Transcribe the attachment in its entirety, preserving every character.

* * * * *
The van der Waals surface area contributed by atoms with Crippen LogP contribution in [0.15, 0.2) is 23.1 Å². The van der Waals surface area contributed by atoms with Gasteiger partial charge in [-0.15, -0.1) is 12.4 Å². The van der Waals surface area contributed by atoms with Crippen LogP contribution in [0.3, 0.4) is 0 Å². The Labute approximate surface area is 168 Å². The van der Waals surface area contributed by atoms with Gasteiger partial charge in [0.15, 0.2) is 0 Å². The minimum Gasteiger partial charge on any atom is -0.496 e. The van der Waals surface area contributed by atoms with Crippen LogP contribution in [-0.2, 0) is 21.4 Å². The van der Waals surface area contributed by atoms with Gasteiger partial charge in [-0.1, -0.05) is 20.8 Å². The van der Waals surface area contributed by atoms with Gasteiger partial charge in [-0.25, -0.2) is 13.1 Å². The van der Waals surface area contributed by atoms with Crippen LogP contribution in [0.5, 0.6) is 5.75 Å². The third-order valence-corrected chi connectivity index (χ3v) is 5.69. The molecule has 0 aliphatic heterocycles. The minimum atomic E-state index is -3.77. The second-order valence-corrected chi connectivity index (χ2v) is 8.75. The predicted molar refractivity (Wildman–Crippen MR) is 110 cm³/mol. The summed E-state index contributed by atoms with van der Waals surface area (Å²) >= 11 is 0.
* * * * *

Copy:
The van der Waals surface area contributed by atoms with Crippen LogP contribution in [0.15, 0.2) is 23.1 Å². The van der Waals surface area contributed by atoms with Gasteiger partial charge in [-0.15, -0.1) is 12.4 Å². The van der Waals surface area contributed by atoms with Crippen LogP contribution in [0.3, 0.4) is 0 Å². The Labute approximate surface area is 168 Å². The van der Waals surface area contributed by atoms with Gasteiger partial charge in [0.15, 0.2) is 0 Å². The minimum Gasteiger partial charge on any atom is -0.496 e. The van der Waals surface area contributed by atoms with Crippen LogP contribution in [-0.2, 0) is 21.4 Å². The van der Waals surface area contributed by atoms with Gasteiger partial charge in [-0.1, -0.05) is 20.8 Å². The van der Waals surface area contributed by atoms with Gasteiger partial charge in [-0.25, -0.2) is 13.1 Å². The van der Waals surface area contributed by atoms with Crippen LogP contribution in [0.5, 0.6) is 5.75 Å². The third-order valence-corrected chi connectivity index (χ3v) is 5.69. The molecule has 0 aliphatic heterocycles. The minimum atomic E-state index is -3.77. The second-order valence-corrected chi connectivity index (χ2v) is 8.75. The predicted molar refractivity (Wildman–Crippen MR) is 110 cm³/mol. The summed E-state index contributed by atoms with van der Waals surface area (Å²) >= 11 is 0.